Ciabatta Bread vs. Sourdough Bread – What’s The Difference?

Published on
08 November 2021
Gareth Busby
Gareth Busby

When it comes to bread, you have a lot of tasty options. Most are made with the same ingredients – flour, water, yeast, and salt. Combining these few ingredients turns into wonderful loaves of warm goodness. Who doesn’t love warm bread? Ciabatta and sourdough are two popular bread choices for bread baking and bread eating! However, do you know the difference between ciabatta bread and sourdough bread?

Besides the obvious (Ciabatta is an Italian bread), one difference between ciabatta and sourdough is the leavening agent. Ciabatta uses a commercial leavening agent such as dry, instant, or fresh yeast, while sourdough does not. It uses a natural culture of wild yeasts and acid to raise the bread.

Another distinction is the level of hydration in each bread. Ciabatta uses more hydration than traditional sourdough which affects how these loaves of bread bake, taste, and their nutrition.

How the leavening agent differs between ciabatta and sourdough

Leavening agents are substances that cause an expansion in doughs and batters by producing gas. One of the differences between ciabatta and sourdough is the leavening agent used in the baking process. Both of these types of bread can be made using prefermented dough, meaning you allow a portion of the water and flour mixture to ferment before you add it to the remainder of those ingredients. 

Ciabatta uses a yeasted pre-fermented leavening agent, however, you don’t let the ciabatta starter ferment for nearly as long. The flavour it provides is not nearly as strong as it is in sourdough. This yeast is a mixture of water, flour, and commercial yeast. It’s left to mature between 4 and 24 hours before mixing it into your final dough. Before mixing, you will need to add a second commercial yeast alongside the remaining flour, water, salt and any other ingredients such as extra virgin olive oil.

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On the other hand, sourdough uses a sourdough starter, which is a slow-fermented, live yeast starter. This process is time-consuming, so it will take time and patience. Expect 2 weeks of regular attention to build a sourdough starter that’s active enough to proof bread. However, once you have a thriving starter going, you can use it to bake loaf after loaf of bread. And even share it with others!

The different tastes of ciabatta and sourdough

There is also a difference between ciabatta and sourdough when it comes to taste. Sourdough is known for its signature tangy flavour. So, of course, it is popular for sandwich making. However, it is delicious to eat simply warmed up and topped with a bit of butter or olive oil. You should also try it for making stuffing or as a topper for French onion soup. The flavour of sourdough bread varies from town to town, soaking up the local environment’s climate and wild yeasts to produce a unique product.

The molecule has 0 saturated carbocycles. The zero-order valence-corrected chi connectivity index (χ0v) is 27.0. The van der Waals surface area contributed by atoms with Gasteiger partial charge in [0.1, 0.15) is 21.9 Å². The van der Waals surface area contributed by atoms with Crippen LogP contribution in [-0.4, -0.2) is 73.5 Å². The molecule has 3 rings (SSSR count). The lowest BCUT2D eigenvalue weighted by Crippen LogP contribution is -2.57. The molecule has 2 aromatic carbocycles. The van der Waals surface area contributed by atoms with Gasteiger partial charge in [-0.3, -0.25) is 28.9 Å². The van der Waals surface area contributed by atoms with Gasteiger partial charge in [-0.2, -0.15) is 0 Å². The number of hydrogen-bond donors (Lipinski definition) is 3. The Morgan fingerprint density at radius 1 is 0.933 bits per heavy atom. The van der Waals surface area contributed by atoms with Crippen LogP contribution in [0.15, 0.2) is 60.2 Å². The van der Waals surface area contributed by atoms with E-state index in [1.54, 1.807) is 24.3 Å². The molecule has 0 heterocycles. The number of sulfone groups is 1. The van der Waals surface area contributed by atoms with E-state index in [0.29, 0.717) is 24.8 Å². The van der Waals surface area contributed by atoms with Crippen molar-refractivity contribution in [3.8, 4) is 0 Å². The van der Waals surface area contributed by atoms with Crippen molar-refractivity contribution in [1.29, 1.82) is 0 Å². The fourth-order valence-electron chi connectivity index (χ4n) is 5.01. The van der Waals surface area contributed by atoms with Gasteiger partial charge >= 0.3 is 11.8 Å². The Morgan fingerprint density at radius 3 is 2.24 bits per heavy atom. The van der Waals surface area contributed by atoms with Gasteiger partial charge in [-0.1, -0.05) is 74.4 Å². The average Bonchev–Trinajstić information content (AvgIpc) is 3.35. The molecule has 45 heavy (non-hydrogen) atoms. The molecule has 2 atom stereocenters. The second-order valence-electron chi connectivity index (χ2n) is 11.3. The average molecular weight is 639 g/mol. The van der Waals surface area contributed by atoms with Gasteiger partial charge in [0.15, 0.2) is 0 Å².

Ciabatta, on the other hand, has a lighter, crustier texture than sourdough. You will also find it to have a much milder flavour. It will get some flavour from the olive oil used in making it, but it will be mild. The texture is perfect for holding up to any sandwich ingredient.

Ciabatta bread

Its relatively neutral, light flavour is excellent to pair with strong or light accompaniments. Try your fresh-baked loaf of ciabatta by dipping pieces of it into herbs topped with an excellent extra virgin olive oil. Talk about a quick, tasty treat. -Yum!

Ciabatta vs sourdough recipe differences

Another difference between ciabatta and sourdough is the baking process – fermentation time, mixing, shaping, etc. It’s easier to describe the basic method of each than a comparison, as they have many similarities and differences:

Sourdough vs ciabatta

Making Ciabatta

Generally, ciabatta has a higher level of hydration than sourdough. It’s a high-hydration dough, meaning it is wetter and stickier. It requires a longer mixing time, and you will need additional folds to build adequate dough strength to keep it from flattening out. This develops a robust gluten structure capable of supporting gas and plenty of water as it rises.

Due to its higher hydration levels, ciabatta is not shaped or scored before baking. Instead, just divide it, dust it with flour to prevent sticking, and leave it to final proof in a flour-dusted couche. Once your dough has finished proofing, you’ll put it in the oven for baking using a baguette peel. See my ciabatta recipe to try it out yourself!

Making sourdough

The overall fermentation time of sourdough is much longer. It can take 6 to 24 hours to make sourdough bread at home, sometimes longer. This is because the sourdough levain is not as quick to produce gas, but this extra fermentation time does produce extra flavour.

Since sourdough typically has a lower hydration level, it does not require as much mixing time as the ciabatta. The longer fermentation time requires a gentle mix to avoid over-oxidation.

Once your sourdough has finished fermenting, you will divide it and shape it. Then you will leave it to proof, usually in a banneton proofing basket. Once risen it’s scored before it goes in the oven to bake. 

How about sourdough ciabatta bread?

Even though ciabatta and sourdough are different, you can combine them to make truly fantastic bread. Talk about combining the best of two good baking styles! You will replace the yeasted pre-ferment with the sourdough starter. So, no commercial yeast in this loaf. This bread will have the same crumb structure found in regular ciabatta combined with the acidity you find in a loaf of sourdough bread. A true gem if you can find it or master making it yourself!

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